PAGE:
About the Author(s)


Tshanduko Tshilongo symbol
Department of Sociology, Faculty of Humanities, North-West University, Potchefstroom, South Africa

Jacques Rothmann Email symbol
Department of Sociology, Faculty of Humanities, North-West University, Potchefstroom, South Africa

Citation


Tshilongo, T. & Rothmann, J., 2019, ‘A sociological exploration of the need for safe spaces for lesbian and gay students on a South African university campus’, Transformation in Higher Education 4(0), a77. https://doi.org/10.4102/the.v4i0.77

Original Research

A sociological exploration of the need for safe spaces for lesbian and gay students on a South African university campus

Tshanduko Tshilongo, Jacques Rothmann

Received: 15 Oct. 2019; Accepted: 06 Nov. 2019; Published: 28 Nov. 2019

Copyright: © 2019. The Author(s). Licensee: AOSIS.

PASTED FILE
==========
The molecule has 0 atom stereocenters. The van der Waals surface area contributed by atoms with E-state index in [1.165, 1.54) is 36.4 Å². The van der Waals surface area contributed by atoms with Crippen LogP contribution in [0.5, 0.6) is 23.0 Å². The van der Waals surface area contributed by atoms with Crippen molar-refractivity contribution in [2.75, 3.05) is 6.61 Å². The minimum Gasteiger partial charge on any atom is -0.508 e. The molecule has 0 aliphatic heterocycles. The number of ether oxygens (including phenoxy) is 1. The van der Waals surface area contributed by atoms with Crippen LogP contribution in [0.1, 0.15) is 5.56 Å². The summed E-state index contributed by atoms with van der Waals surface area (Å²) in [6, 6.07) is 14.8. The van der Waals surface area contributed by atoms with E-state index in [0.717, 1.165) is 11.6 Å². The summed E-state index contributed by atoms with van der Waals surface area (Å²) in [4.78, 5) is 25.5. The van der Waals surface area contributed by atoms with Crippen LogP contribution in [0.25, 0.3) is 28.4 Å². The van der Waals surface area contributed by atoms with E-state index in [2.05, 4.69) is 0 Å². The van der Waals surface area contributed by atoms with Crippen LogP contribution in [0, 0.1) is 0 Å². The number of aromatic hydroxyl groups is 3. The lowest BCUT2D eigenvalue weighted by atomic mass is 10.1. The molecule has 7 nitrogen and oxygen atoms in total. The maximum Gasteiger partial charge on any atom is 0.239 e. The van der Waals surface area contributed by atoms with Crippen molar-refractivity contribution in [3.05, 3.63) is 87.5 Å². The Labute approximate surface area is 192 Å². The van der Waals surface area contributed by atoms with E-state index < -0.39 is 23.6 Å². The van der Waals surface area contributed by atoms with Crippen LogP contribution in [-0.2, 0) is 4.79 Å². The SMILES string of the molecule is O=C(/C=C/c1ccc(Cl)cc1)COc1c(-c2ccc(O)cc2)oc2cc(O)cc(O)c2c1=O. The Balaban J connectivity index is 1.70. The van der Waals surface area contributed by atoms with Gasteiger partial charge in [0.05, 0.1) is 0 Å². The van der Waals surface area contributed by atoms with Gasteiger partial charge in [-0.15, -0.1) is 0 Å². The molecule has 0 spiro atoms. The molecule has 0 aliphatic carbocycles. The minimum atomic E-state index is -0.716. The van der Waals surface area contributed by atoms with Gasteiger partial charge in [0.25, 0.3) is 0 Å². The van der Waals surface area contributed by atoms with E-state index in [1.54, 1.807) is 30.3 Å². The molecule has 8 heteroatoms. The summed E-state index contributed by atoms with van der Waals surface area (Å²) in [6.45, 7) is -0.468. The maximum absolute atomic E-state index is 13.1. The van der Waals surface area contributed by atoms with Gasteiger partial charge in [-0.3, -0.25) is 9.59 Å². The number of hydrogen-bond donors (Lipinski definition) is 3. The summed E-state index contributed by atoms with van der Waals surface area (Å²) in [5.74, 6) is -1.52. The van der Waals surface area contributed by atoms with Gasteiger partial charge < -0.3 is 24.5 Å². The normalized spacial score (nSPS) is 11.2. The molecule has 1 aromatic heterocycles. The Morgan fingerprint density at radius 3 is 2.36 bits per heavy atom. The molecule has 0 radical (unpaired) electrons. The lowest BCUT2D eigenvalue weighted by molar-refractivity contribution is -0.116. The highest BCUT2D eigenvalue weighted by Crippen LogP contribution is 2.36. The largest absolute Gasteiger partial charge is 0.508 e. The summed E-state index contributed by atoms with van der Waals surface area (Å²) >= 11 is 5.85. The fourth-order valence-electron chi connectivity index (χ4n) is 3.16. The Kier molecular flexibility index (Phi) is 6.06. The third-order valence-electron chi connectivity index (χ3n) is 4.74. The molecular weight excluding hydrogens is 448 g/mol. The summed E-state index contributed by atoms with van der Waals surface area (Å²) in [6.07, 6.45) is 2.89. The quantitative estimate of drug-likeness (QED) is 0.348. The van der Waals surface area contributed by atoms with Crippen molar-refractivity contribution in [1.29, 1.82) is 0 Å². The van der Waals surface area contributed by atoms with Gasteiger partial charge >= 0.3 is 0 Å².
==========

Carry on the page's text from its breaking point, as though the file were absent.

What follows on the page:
This is an Open Access article distributed under the terms of the Creative Commons Attribution License, which permits unrestricted use, distribution, and reproduction in any medium, provided the original work is properly cited.

Abstract

Background: The role of safe spaces on university campuses for gay and lesbian students remains a contested issue. This is attributed to the fact that the visibility of these students on university campuses presents a duality: On the one hand, the creation of such spaces provides a sense of communal belonging, safety and visibility for these students which could contribute to de-mystifying stereotypes. On the other hand, such increased visibility may further exacerbate a backlash to those who disclose their sexual identity, which manifests in verbal and/or physical homophobia.

Aim: The article reports on an explorative sociological study on the need for such safe spaces for lesbian and gay students on North-West University’s Potchefstroom campus.